I hate exercise. It’s uncomfortable, sweaty, and cuts into quality TV time.
Unfortunately, it’s good for you.
Exercise is physical exertion for the purpose of improving physical fitness. (If it’s for any other purpose, we call it “hard work.”) Modern fitness programs got their start in Prussia in the 1800s (which should tell you something). Feminists took up the idea to prove that women are not frail, and in fact the word “calisthenics” was coined in 1831 by the headmistress of an American girls’ school, from the Greek words kalos, “beautiful,” and shenos, “strong.”
The primary component of all exercise, from jogging to marathon ballroom dancing, is the contraction of skeletal, or “voluntary,” muscle. Hard-working muscles require more blood, carrying more oxygen. This means both the circulatory and respiratory systems have to work harder, which, over time, improves their efficiency.
The best place to see this improvement is in the people who exercise the most: trained athletes (such as the ones profiled in the IMAX film To the Limit, playing through the end of June in the Kramer IMAX Theatre at the Saskatchewan Science Centre–this is a plug). Athletes’ hearts are generally larger, beat slower and pump more blood than non-athletes’. Athletes are also up to three times as efficient as non-athletes at extracting oxygen from their blood. All of this means that during exercise athletes’ hearts are able to meet the increased demand without working as hard.
Assuming you’re not mountain-climbing while you read this, you’re consuming 250 to 300 millilitres of oxygen a minute. An endurance athlete at peak exertion consumes 20 times as much, more than six liters a minute. One liter of oxygen consumed corresponds to about five kilocalories of metabolic energy. (A kilocalorie, the energy required to raise the temperature of one litre of water one degree Celsius, is a “food” calorie.) So at peak exertion, an athlete is consuming 1,500 to 1,800 kilocalories an hour.
In the process the athlete’s endurance-trained muscle also burns less carbohydrate and more fat than does untrained muscle: another benefit, since the percentage of body fat, experts say, should not exceed 16 to 18 percent in men and 18 to 22 percent in women.
All of these benefits apply primarily to “aerobic,” or “oxygen-using” exercise, such as jogging. Weight-lifting, sprinting and other exercises that depend on quick bursts of intense effort instead of endurance overload the metabolic reactions that provide oxygen to muscle and make use of other biochemical reactions, instead. “Anaerobic” (non-oxygen using) exercises quickly build up compounds in the muscles that lead to fatigue. They build muscle strength, but do little to improve overall cardiovascular fitness.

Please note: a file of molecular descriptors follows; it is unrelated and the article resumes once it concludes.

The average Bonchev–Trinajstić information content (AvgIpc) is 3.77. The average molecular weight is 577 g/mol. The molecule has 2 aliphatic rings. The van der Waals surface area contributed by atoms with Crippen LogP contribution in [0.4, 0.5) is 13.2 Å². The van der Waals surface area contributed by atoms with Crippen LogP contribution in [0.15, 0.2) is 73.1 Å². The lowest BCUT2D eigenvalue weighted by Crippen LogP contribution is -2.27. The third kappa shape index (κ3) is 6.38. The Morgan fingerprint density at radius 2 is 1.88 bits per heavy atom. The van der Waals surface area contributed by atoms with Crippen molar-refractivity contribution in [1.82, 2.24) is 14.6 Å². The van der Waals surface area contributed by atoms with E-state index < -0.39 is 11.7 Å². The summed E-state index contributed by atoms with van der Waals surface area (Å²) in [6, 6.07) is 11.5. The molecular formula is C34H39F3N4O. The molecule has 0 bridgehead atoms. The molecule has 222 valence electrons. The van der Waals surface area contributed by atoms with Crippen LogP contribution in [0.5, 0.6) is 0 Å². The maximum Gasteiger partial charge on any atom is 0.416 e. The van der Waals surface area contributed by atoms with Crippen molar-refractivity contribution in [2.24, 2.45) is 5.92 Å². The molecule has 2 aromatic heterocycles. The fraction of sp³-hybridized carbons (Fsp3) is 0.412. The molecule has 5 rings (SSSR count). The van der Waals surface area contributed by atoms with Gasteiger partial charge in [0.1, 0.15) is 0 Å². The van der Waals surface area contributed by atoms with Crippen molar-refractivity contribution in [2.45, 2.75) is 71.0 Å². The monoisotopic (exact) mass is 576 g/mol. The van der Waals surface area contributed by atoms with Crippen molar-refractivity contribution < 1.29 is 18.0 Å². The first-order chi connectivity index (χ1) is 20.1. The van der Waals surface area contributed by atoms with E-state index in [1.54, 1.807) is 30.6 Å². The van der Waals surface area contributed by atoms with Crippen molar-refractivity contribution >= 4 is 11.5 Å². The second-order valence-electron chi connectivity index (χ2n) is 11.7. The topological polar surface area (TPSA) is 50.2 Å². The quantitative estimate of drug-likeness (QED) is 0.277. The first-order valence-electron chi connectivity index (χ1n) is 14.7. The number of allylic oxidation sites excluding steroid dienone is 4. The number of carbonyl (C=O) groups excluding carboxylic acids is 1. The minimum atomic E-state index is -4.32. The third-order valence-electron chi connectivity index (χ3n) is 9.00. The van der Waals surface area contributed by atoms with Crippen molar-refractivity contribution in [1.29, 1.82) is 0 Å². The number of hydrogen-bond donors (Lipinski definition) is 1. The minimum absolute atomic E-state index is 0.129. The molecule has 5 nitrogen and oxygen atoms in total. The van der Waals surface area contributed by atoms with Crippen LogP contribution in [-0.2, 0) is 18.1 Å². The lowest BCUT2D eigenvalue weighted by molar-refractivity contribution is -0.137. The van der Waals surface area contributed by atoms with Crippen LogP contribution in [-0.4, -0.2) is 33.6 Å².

Exercise has other effects. Body temperature increases: contracting muscle cells may increase total heat production 10 to 20 times. Rectal temperatures of 41.1 C have been recorded in long-distance runners–a temperature the body’s sweating mechanism would never allow for a person at rest: dehydration or even heat exhaustion would set in first. No one knows why the body allows such high temperatures during exercise, but there is evidence that skeletal muscle works better at temperatures above the “normal” 37 degrees.
In the longer term, exercise even helps offset aging. Older people who exercise, studies show, can maintain the capability to climb stairs or walk with as much vigor as an inactive person 20 years younger. Lean body mass, the percentage of the body that’s not fat, invariably decreases with aging, but exercise can help slow that process.
Exercise also appears to boost high-density lipoproteins in the blood. This is the so-called “good cholesterol, “good” because a high ratio of HDL to total cholesterol lowers heart disease risk. In one study, 60-year-old endurance athletes had a ratio of total to HDL cholesterol levels as low as for trained runners in their 20s.
Exercise also appears to improve psychomotor skills such as reaction time and balance. Another study showed 70-year-old women who had been regularly exercising for years had reaction times equal to those of inactive college women.
Weight-bearing exercises such as running and walking even appear to benefit the skeleton; research has shown men and women over 50 who have been running for years have spines 40 percent denser than a sedentary group of the same age.
The big picture? Exercisers live longer. (All right, who said, “At least it feels that way!”?) More than 3,000 healthy women who visited an aerobics clinic were studied for eight years; those that were less fit had a mortality rate 4 1/2 times that of the fitter women. Another study of 17,000 Harvard alumni found that over a 12 to 16-year period, those who had expended 2,000 or more calories a week in physical activity had a 28-percent lower death rate than their less active counterparts, equivalent to 2.15 years of added life.
“A sedentary person who goes into training can produce a response that may be the equivalent of a 10-year or even a 20-year rejuvenation,” says Dr. Roy J. Shephard, director of the School of Physical and Health Education at the University of Toronto.
Better health, more strength, longer life: there’s just no doubt about it–exercise is good for you.
So I do it.
But I still don’t like it.